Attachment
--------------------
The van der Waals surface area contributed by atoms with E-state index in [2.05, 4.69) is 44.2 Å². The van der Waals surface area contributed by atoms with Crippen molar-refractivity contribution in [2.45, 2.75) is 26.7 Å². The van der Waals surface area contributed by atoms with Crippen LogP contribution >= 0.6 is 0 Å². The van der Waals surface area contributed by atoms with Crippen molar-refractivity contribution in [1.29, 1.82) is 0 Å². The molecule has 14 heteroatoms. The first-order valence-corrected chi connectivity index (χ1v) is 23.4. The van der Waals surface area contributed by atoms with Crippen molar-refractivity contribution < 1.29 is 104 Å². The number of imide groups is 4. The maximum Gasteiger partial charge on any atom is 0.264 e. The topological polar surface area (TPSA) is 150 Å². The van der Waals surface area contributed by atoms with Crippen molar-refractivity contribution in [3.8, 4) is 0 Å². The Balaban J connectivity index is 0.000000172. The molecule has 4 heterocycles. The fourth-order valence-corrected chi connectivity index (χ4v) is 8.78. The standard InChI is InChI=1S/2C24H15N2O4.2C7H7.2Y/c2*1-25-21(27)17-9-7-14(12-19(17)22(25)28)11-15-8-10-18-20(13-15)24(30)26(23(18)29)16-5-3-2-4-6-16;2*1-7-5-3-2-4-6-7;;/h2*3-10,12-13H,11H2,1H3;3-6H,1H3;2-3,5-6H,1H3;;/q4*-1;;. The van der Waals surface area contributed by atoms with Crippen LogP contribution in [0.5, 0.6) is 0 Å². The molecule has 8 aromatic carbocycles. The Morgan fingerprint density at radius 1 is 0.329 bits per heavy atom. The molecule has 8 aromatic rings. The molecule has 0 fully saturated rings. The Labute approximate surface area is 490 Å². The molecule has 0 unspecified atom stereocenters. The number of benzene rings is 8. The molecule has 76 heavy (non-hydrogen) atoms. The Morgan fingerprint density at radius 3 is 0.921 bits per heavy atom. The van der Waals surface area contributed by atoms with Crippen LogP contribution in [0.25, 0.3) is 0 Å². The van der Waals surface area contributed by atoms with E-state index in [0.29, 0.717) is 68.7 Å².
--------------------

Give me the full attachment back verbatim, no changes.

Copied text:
The van der Waals surface area contributed by atoms with E-state index in [2.05, 4.69) is 44.2 Å². The van der Waals surface area contributed by atoms with Crippen molar-refractivity contribution in [2.45, 2.75) is 26.7 Å². The van der Waals surface area contributed by atoms with Crippen LogP contribution >= 0.6 is 0 Å². The van der Waals surface area contributed by atoms with Crippen molar-refractivity contribution in [1.29, 1.82) is 0 Å². The molecule has 14 heteroatoms. The first-order valence-corrected chi connectivity index (χ1v) is 23.4. The van der Waals surface area contributed by atoms with Crippen molar-refractivity contribution < 1.29 is 104 Å². The number of imide groups is 4. The maximum Gasteiger partial charge on any atom is 0.264 e. The topological polar surface area (TPSA) is 150 Å². The van der Waals surface area contributed by atoms with Crippen molar-refractivity contribution in [3.8, 4) is 0 Å². The Balaban J connectivity index is 0.000000172. The molecule has 4 heterocycles. The fourth-order valence-corrected chi connectivity index (χ4v) is 8.78. The standard InChI is InChI=1S/2C24H15N2O4.2C7H7.2Y/c2*1-25-21(27)17-9-7-14(12-19(17)22(25)28)11-15-8-10-18-20(13-15)24(30)26(23(18)29)16-5-3-2-4-6-16;2*1-7-5-3-2-4-6-7;;/h2*3-10,12-13H,11H2,1H3;3-6H,1H3;2-3,5-6H,1H3;;/q4*-1;;. The van der Waals surface area contributed by atoms with Crippen LogP contribution in [0.5, 0.6) is 0 Å². The molecule has 8 aromatic carbocycles. The Morgan fingerprint density at radius 1 is 0.329 bits per heavy atom. The molecule has 8 aromatic rings. The molecule has 0 fully saturated rings. The Labute approximate surface area is 490 Å². The molecule has 0 unspecified atom stereocenters. The number of benzene rings is 8. The molecule has 76 heavy (non-hydrogen) atoms. The Morgan fingerprint density at radius 3 is 0.921 bits per heavy atom. The van der Waals surface area contributed by atoms with Crippen LogP contribution in [0.25, 0.3) is 0 Å². The van der Waals surface area contributed by atoms with E-state index in [0.29, 0.717) is 68.7 Å².